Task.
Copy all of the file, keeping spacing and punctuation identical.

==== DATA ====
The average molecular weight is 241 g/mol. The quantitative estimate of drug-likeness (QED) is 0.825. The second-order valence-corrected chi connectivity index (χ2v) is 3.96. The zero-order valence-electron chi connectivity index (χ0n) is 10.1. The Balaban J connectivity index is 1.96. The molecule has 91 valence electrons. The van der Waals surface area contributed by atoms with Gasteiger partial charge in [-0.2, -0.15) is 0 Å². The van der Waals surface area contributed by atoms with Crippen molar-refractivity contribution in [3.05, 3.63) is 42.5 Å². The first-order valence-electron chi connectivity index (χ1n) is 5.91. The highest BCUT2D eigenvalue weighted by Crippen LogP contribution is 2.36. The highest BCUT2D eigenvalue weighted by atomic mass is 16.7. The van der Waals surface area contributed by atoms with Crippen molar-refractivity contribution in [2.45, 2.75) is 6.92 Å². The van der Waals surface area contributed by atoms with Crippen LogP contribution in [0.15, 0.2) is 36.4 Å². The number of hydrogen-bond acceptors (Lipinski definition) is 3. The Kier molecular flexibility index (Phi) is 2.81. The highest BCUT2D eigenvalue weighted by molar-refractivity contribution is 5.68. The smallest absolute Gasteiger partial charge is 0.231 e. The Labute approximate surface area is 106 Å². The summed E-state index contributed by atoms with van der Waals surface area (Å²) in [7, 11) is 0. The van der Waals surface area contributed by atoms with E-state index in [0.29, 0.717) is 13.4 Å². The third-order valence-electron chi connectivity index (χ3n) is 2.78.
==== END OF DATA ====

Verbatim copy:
The average molecular weight is 241 g/mol. The quantitative estimate of drug-likeness (QED) is 0.825. The second-order valence-corrected chi connectivity index (χ2v) is 3.96. The zero-order valence-electron chi connectivity index (χ0n) is 10.1. The Balaban J connectivity index is 1.96. The molecule has 91 valence electrons. The van der Waals surface area contributed by atoms with Gasteiger partial charge in [-0.2, -0.15) is 0 Å². The van der Waals surface area contributed by atoms with Crippen molar-refractivity contribution in [3.05, 3.63) is 42.5 Å². The first-order valence-electron chi connectivity index (χ1n) is 5.91. The highest BCUT2D eigenvalue weighted by Crippen LogP contribution is 2.36. The highest BCUT2D eigenvalue weighted by atomic mass is 16.7. The van der Waals surface area contributed by atoms with Crippen molar-refractivity contribution in [2.45, 2.75) is 6.92 Å². The van der Waals surface area contributed by atoms with Crippen LogP contribution in [0.15, 0.2) is 36.4 Å². The number of hydrogen-bond acceptors (Lipinski definition) is 3. The Kier molecular flexibility index (Phi) is 2.81. The highest BCUT2D eigenvalue weighted by molar-refractivity contribution is 5.68. The smallest absolute Gasteiger partial charge is 0.231 e. The Labute approximate surface area is 106 Å². The summed E-state index contributed by atoms with van der Waals surface area (Å²) in [7, 11) is 0. The van der Waals surface area contributed by atoms with E-state index in [0.29, 0.717) is 13.4 Å². The third-order valence-electron chi connectivity index (χ3n) is 2.78.